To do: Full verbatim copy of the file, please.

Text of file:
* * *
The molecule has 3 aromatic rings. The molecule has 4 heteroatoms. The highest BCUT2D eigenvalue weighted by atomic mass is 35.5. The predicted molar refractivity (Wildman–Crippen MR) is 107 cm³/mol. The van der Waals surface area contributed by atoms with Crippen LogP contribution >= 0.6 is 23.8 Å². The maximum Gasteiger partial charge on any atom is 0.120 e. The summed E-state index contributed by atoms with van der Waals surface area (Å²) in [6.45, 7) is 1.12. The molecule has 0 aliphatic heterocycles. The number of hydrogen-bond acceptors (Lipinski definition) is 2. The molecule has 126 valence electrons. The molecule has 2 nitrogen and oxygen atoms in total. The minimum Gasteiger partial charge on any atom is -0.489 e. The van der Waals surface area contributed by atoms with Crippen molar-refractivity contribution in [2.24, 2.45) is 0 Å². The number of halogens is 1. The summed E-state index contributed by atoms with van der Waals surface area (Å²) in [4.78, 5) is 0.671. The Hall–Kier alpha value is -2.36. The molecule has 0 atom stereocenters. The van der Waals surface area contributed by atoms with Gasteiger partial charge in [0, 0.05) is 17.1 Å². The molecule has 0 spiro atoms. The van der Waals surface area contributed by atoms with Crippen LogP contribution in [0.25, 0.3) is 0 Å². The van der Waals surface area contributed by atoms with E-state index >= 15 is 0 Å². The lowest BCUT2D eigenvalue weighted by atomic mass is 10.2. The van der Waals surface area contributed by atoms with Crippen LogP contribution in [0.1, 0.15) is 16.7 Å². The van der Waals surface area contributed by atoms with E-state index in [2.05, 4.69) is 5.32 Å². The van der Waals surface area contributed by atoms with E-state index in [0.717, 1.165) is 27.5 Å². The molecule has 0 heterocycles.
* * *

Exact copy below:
The molecule has 3 aromatic rings. The molecule has 4 heteroatoms. The highest BCUT2D eigenvalue weighted by atomic mass is 35.5. The predicted molar refractivity (Wildman–Crippen MR) is 107 cm³/mol. The van der Waals surface area contributed by atoms with Crippen LogP contribution >= 0.6 is 23.8 Å². The maximum Gasteiger partial charge on any atom is 0.120 e. The summed E-state index contributed by atoms with van der Waals surface area (Å²) in [6.45, 7) is 1.12. The molecule has 0 aliphatic heterocycles. The number of hydrogen-bond acceptors (Lipinski definition) is 2. The molecule has 126 valence electrons. The molecule has 2 nitrogen and oxygen atoms in total. The minimum Gasteiger partial charge on any atom is -0.489 e. The van der Waals surface area contributed by atoms with Crippen molar-refractivity contribution in [2.24, 2.45) is 0 Å². The number of halogens is 1. The summed E-state index contributed by atoms with van der Waals surface area (Å²) in [4.78, 5) is 0.671. The Hall–Kier alpha value is -2.36. The molecule has 0 atom stereocenters. The van der Waals surface area contributed by atoms with Gasteiger partial charge in [0, 0.05) is 17.1 Å². The molecule has 0 spiro atoms. The van der Waals surface area contributed by atoms with Crippen LogP contribution in [0.25, 0.3) is 0 Å². The van der Waals surface area contributed by atoms with E-state index >= 15 is 0 Å². The lowest BCUT2D eigenvalue weighted by atomic mass is 10.2. The van der Waals surface area contributed by atoms with Crippen LogP contribution in [0.1, 0.15) is 16.7 Å². The van der Waals surface area contributed by atoms with E-state index in [2.05, 4.69) is 5.32 Å². The van der Waals surface area contributed by atoms with E-state index in [0.717, 1.165) is 27.5 Å². The molecule has 0 heterocycles.